Practice Makes Perfect - with a Future Trainee at DAC Beachcroft

Welcome back everyone! Next up in our series of interviews with future trainee solicitors, we had the fantastic opportunity to hear from a future trainee at DAC Beachcroft.

1. Who is your training contract with?

DAC Beachcroft

2. Are you a law or non-law candidate?


3. Which university did you attend?

University of Leeds

4. Please could you tell us more about your background and current stage?

I was born and raised in Nigeria and moved to the UK in 2014.

5. When and why did you decide to apply to commercial law?

Growing up, my mum was a lawyer and I spent a lot of time taking interest in her work. I was convinced then I wanted to be a lawyer. However, all the experience and information I had was about the law in Nigeria.

At college, a teacher suggested that I took a BTEC in Law shortly after I moved to the UK. This was really helpful because it was my first real introduction to law in the UK. Shortly after, Irwin Mitchell arranged a short internship programme for students at my college. I was selected for this and spent a week in various departments exploring first-hand what a career in law looked like.

I thoroughly enjoyed the time I spent in their family law department and was convinced I wanted to be a family lawyer. At university, I went back for a week in Irwin Mitchell's family law department but found I did not enjoy it as much as I thought I would. As a result, upon graduation I was keen to explore other options. I got a paralegal role in an insurance litigation department and then a further part-time role on the company's legal helpline dealing with a broad range of commercial issues. I thoroughly enjoyed this role leading to the decision that I was better suited for a career in commercial law.

6. How many applications did you send?


7. How many interviews/offers did you receive?


8. How did you go about the application process? Did you map an application strategy?

As I had really enjoyed my roles in insurance litigation, I found firms that had big/successful insurance practices and narrowed them down by way of location, LPC sponsorship, overseas offices, opportunities for secondments as well as expertise in other practice areas.

This meant that I was genuinely excited by the possibility of joining all the firms I applied to and thus made it easier to justify my interest in applications.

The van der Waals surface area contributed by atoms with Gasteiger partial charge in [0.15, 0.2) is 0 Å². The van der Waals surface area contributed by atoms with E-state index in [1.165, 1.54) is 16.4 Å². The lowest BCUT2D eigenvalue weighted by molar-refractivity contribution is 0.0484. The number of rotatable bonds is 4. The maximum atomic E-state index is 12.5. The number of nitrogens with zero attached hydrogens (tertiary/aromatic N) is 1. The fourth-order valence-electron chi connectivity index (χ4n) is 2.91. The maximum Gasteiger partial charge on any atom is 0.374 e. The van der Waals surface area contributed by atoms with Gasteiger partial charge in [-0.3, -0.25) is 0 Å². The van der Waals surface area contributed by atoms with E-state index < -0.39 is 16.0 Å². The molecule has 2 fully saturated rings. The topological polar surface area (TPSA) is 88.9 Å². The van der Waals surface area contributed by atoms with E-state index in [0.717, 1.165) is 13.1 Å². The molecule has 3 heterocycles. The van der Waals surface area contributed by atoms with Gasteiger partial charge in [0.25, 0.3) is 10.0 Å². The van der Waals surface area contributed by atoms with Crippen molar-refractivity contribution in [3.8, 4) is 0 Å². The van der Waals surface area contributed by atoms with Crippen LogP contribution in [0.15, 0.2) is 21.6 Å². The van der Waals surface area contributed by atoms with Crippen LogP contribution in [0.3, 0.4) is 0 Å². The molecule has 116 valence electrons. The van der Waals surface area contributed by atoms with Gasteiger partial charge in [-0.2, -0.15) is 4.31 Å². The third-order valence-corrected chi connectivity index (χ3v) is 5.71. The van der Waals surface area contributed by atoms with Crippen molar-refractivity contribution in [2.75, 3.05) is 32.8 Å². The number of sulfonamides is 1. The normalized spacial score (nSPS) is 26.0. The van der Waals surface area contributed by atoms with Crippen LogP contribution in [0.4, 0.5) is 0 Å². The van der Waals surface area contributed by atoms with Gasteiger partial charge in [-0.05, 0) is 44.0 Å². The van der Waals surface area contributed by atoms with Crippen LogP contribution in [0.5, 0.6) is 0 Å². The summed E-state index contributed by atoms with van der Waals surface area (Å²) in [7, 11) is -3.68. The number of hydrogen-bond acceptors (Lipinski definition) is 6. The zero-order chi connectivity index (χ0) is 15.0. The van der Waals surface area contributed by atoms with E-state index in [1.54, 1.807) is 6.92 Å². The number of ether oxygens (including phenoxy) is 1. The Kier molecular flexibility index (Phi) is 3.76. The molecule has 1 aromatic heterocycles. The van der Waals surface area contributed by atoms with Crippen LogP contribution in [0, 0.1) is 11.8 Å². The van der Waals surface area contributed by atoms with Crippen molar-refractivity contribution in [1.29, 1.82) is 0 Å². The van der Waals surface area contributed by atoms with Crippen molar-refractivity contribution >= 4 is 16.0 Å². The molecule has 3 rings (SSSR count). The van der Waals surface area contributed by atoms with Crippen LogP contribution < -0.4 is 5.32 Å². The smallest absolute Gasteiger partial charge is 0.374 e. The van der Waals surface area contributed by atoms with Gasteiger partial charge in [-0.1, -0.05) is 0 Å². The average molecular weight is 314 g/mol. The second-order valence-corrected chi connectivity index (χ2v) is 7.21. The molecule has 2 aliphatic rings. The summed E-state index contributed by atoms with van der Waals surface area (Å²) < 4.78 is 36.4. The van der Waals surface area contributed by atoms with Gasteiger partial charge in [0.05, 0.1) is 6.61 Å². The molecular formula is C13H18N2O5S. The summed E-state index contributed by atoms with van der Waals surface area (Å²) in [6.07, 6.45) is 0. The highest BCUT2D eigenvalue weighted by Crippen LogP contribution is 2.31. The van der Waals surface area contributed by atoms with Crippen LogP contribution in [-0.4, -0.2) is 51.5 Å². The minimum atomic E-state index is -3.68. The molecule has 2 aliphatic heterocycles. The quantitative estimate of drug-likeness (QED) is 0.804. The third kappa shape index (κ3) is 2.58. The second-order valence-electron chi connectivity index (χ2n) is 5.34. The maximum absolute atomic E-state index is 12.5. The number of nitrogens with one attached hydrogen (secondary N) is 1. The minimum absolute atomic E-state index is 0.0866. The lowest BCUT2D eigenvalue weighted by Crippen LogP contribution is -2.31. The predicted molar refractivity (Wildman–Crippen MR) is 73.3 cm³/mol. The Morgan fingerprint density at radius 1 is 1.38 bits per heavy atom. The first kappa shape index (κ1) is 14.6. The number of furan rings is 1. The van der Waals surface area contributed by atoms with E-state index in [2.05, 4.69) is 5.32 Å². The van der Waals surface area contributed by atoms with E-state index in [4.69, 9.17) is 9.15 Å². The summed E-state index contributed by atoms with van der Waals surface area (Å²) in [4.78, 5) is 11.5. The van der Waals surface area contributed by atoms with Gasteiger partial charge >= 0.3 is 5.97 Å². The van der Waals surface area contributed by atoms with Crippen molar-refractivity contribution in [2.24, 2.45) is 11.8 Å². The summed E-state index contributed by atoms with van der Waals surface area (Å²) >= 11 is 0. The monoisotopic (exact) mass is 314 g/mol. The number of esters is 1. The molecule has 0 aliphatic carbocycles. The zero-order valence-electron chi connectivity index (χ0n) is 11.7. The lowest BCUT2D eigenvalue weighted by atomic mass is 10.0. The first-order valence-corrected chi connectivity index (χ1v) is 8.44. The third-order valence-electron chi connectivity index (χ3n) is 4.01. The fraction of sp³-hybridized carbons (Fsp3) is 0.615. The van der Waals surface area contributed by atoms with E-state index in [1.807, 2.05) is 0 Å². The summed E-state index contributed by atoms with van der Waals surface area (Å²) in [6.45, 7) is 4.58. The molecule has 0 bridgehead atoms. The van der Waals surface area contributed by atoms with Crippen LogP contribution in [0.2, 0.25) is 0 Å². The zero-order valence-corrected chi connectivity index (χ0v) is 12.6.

I also made a point to not apply for firms I had applied to in previous cycles. This was out of personal preference as I wanted this cycle to be a fresh start and when looking retrospectively at my previous applications, I personally felt I did not have clear justifications as to why I wanted to join those firms.

In terms of researching the firms, I used the Legal 500, Linkedin, Businessdesk and the FT among other sources. I was very intentional about picking out information about the firms from these sources and the legal press even before I had started my applications.

As I worked full-time with an additional part-time job, carving out time for applications was very difficult. I spent a few of my work lunches drafting applications and spent time on my commute researching firms. I also spent a few evenings after work completing my applications which was very difficult because it meant I was either working an evening or making applications. If you are in a similar situation, I would say remember that this is for a season and only in the short run. In the long run, you will be glad you put in the work.

9. Did you change your strategy during the application process and, if so, what did you change?

Previously, I applied to any firm that was open at the time. I had no structure and no plan. This meant that all my applications were really rushed, and I had very little time research.

I also waited until I was invited to the next stage of the application process (video interview/psychometric test) to prepare for that stage. I found that none of my applications progressed from video interview/psychometric testing stages. After spending time reflecting, I realise my issues were simply down to a lack of preparation.

In my successful cycle, I carved out time well in advance of deadlines to research the firms and apply. I also started preparing for the next stage ahead of the invitation. I used the TCLA video interview simulator to improve my video interview skills, watched YouTube videos of successful applicants and also purchased premium access to Assessment Day for practice tests.

10. How did you develop your commercial awareness?

I changed my mindset about commercial awareness from being a thing that I needed for applications to being a thing I needed for life. I incorporated my learning into my day to day life. I listened to podcasts on my commute and spent a few days in the week listening to the Commercial Awareness Podcast, Trainee Talk and DAC Beachcroft's podcast instead of what I would normally listen to.

As I spend a worrying amount of time scrolling endlessly on Twitter and Instagram, I decided to incorporate my learning there. I followed the law firms I was applying to (they always post updates of cases, new developments) and @ComAware_4s (this was very useful and a few of my interview talking points, I found from some of their tweets).

I also signed up to various newsletters, TCLA, The Lawyer Portal, The Global Legal Post. I made an effort to actually read the content of these newsletters and contextualize the content (for example, if the content involved a client of a firm I was applying to, I would map out how that could affect the firm/practice area).